The Conduct of Russian Warfare: Was the Writing on the Wall?

The Russian conduct of operations in Crimea and Eastern did surprise. However, in a way, the writing has been on the wall for a while. When I say the writing, I mean Russian military theorists and when I say the wall I mean out in the open. This is not to say that the Russian intervention should have been predicted, I myself for instance, did not think Russia would take the military option. What I do mean to say is that the way Russia has applied its military and non-military instruments does actually reflect well how their leading theorists have discussed contemporary warfare lately (I’ve written about it here and here, In Swedish).

This, for instance, is a few paragraphs from the Military Doctrine adopted in February 2010 with a little commentary. This was even before the Arab Spring and the parliamentary elections in Russia will have big impact on the updated doctrine next year. My comments in italics.

12. Characteristic features of contemporary military conflicts are:

a) the integrated utilisation of military force and forces and resources of a nonmilitary character;

The perhaps most surprising aspect of the Russian operations in Eastern Ukraine and Crimea was perhaps how well all means available to Russia has been combined (see below point F). This includes especially the application of non-military means, which we Westerners often see as apart from war, most notably information warfare, food bans, rent-a-mobs etc. 

d) the intensification of the role of information warfare;

At the heart of Russian military theory lies the understanding of Clausewitz, with the aim to impact your opponents will, and Sun Tzu, who holds the best victory in war is the one where you do not need to use military means. The information arena is key to this and Russia has gone on a full frontal information attack with state controlled media, paid trolls and tweeting pictures of Russian soldiers helping the locals in Crimea.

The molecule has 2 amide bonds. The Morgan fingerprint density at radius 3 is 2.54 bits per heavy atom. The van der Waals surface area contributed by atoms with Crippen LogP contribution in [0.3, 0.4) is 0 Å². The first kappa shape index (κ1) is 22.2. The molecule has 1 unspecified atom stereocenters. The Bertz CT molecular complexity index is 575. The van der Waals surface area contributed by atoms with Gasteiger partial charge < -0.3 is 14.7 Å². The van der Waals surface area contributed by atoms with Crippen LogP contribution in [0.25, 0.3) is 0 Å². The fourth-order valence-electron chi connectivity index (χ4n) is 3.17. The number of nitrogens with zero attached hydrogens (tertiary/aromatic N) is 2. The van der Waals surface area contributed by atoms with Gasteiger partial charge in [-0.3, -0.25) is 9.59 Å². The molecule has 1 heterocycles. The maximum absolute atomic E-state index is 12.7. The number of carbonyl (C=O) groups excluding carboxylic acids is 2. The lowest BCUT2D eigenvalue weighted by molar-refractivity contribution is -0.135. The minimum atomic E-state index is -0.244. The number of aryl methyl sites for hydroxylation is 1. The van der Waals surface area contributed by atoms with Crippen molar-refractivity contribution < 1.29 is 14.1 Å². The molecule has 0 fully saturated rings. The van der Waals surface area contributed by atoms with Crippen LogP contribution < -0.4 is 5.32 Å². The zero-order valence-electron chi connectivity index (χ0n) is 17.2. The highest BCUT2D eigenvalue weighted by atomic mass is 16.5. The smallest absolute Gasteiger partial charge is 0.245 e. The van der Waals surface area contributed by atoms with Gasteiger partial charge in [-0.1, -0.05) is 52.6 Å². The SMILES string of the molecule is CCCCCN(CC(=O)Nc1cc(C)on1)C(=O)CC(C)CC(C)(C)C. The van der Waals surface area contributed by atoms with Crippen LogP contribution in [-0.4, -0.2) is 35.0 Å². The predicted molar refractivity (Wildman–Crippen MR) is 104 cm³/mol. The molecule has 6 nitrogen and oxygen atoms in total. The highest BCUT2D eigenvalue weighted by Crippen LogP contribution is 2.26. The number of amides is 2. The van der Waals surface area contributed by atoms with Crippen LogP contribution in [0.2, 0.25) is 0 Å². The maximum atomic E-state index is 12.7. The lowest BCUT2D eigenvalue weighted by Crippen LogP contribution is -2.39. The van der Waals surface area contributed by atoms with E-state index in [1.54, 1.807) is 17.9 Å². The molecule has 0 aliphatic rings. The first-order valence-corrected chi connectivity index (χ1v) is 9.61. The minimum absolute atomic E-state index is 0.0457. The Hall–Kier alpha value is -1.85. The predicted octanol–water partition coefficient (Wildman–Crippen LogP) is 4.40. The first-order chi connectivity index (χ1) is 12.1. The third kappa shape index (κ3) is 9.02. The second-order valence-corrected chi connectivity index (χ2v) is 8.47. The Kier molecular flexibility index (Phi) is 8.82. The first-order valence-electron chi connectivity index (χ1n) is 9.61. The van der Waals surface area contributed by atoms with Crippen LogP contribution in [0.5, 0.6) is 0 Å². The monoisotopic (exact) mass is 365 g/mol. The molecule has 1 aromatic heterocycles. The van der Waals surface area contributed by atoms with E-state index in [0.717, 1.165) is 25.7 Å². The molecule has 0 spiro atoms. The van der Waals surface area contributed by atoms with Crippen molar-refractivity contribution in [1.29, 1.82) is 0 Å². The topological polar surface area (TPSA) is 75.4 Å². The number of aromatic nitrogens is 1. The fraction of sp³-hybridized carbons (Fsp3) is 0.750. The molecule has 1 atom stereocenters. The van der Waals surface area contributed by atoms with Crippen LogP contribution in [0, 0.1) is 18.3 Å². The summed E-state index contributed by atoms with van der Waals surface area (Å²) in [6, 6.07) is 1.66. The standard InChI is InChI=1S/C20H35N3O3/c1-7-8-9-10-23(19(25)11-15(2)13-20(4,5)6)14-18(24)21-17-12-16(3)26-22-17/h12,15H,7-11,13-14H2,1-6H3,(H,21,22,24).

e) the reduction of the time parameters for preparing to conduct military operations;

The illegal annexation of Crimea went fast. Almost faster than EU/NATO managed to hold a meeting.

f) an increase in the promptness of command and control as a result of transitioning from a strict vertical system of command and control to a global networked automated command and control system for troops (forces) and weaponry;

The key enabler for the successful application of all means is the centralised command and control. There is one entity controlling all the military means – conventional and special forces – and all the non-military ones – including the media and state control over Gazprom. This allows for synergies and swiftness.

g) the creation on the warring sides’ territories of a permanent zone of military operations.

Permanent does not sound positive.

(Guardian/Sean Getty)
(Guardian/Sean Getty)

13. Features of modern military conflicts are: 

a) the unpredictability of their emergence;


b) the presence of a broad range of military-political, economic, strategic, and other objectives;

Check again. Destabilising Ukraine. Aiming them to join the Eurasian Economic Union. Providing a buffer zone for Western influence. Ensuring supplies to the Russian military-industrial complex.